This was one of the aims of now-repealed farm laws, which faced severe opposition
New Delhi, March 8Rajasthan, Gujarat and Karnataka are now allowing free trade of farm commodities outside mandis , without charging any fee for such deals.
In most big States, the farm trade is regulated with Uttar Pradesh and Madhya Pradesh issuing licences and charging mandi fees even for direct buying from farmers. In the Union Territory of Chandigarh, direct buying from farmers is not allowed at all.
When the Centre brought in the controversial farm laws, one of the key arguments was to allow farmers the “freedom to sell” anywhere and it was also claimed that the opposition to this was from Punjab, Haryana and western Uttar Pradesh. However, a study of current agricultural trade shows that a few States have taken the cue from the now-abandoned farm laws and started to reform the farm produce trade.
“It is good that States continue to decide on this issue and are not divided on political lines. But any reform in agricultural marketing at the all-India level will depend on the results of the current Assembly elections in five States. However, what is more important is to enact a Central law on inter-State movement of ‘food stuff’ which falls under Concurrent List as that will facilitate trading,” said former Union Agriculture Secretary Siraj Hussain.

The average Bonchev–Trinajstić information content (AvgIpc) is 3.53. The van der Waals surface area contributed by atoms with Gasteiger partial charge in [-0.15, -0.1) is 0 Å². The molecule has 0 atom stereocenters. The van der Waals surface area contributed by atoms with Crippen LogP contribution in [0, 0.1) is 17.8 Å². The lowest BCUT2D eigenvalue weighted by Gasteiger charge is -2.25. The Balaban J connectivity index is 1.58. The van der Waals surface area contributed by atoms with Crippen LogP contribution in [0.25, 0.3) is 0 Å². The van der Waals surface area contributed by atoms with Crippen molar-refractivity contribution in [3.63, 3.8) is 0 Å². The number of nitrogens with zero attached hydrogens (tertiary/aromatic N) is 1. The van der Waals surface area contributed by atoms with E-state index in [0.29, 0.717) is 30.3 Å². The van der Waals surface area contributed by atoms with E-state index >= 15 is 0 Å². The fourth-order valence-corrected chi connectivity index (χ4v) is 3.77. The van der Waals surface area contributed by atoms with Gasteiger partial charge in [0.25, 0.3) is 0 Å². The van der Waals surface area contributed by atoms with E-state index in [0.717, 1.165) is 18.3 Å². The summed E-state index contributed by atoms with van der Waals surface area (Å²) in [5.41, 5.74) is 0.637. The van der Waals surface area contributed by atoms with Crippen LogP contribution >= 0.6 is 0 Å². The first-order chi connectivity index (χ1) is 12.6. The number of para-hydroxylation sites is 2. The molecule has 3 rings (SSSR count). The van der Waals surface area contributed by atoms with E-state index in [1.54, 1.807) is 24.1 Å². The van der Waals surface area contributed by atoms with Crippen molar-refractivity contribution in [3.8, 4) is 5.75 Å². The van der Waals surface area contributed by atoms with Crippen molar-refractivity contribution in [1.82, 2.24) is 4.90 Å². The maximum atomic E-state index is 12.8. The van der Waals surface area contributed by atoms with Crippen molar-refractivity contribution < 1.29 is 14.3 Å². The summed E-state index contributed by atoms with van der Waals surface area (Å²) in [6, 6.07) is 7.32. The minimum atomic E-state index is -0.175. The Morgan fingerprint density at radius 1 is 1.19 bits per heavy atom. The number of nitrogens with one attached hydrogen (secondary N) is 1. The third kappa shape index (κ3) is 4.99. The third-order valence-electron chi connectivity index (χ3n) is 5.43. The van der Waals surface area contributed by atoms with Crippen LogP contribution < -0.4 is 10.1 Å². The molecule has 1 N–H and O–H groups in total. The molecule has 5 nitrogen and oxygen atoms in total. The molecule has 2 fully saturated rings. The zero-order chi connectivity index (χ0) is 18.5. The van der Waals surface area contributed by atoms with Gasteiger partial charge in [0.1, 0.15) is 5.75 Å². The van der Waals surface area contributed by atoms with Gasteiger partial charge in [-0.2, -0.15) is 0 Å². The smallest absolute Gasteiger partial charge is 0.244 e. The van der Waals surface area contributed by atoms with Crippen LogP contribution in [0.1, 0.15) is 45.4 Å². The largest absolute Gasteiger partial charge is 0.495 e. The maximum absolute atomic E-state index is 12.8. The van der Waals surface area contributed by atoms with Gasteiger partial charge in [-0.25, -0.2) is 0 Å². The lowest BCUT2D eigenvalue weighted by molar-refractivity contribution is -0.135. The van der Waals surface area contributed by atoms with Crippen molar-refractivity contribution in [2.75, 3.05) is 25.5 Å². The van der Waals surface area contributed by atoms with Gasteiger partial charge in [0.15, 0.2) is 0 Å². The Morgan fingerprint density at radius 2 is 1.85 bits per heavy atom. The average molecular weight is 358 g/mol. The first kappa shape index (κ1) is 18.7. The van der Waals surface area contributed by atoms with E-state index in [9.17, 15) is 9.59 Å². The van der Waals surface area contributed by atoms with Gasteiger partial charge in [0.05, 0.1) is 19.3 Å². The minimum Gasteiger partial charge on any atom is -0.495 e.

Most States charge a cess or a user-fee and it is uniform except in Gujarat and Maharashtra where the local Agricultural Produce Market Committees fix the rates, which vary by crop and range from 0.5 per cent to 6 per cent. For de-regulated commodities, mostly fruits and vegetables, traders and companies are allowed to buy outside mandis without paying any charge. But most States collect 1 per cent user-fee, from buyers, if fruits and vegetables are sold in mandis .
“It (the mandi fee) is a revenue source for the States they will never want to forego, though they know that it adds to the overall costs of food items. Besides, the location of mandis is such that traders who buy there also sell there as retailers flock there. That is why many States levy a user-fee for de-regulated items as the mandi fees cannot be collected for them,” said Anil Dwivedi, a trader in Delhi’s Azadpur mandi .
Chandigarh received 86,082.10 tonnes of commodities in its two mandis during April-February of the current fiscal, which is higher than the whole of 2020-21. The local administration charges 2 per cent mandi tax. On the other hand, Punjab charges 6 per cent mandi tax (including a development cess) on wheat and paddy (non-Basmati) and 1-3 per cent for Basmati, maize, cotton, fruits and vegetables. Haryana charges 4 per cent on wheat, paddy, arhar, sesame and green fodder, and 1-3 per cent on other commodities. Uttar Pradesh levies 1-1.5 per cent mandi fee/user charges (including cess) on all commodities.
Hussain said while direct purchases from farmers should continue, States should also collect data on how the extent of trade and at what prices to frame their policies as the main objective is to help farmers realise better prices for their crops.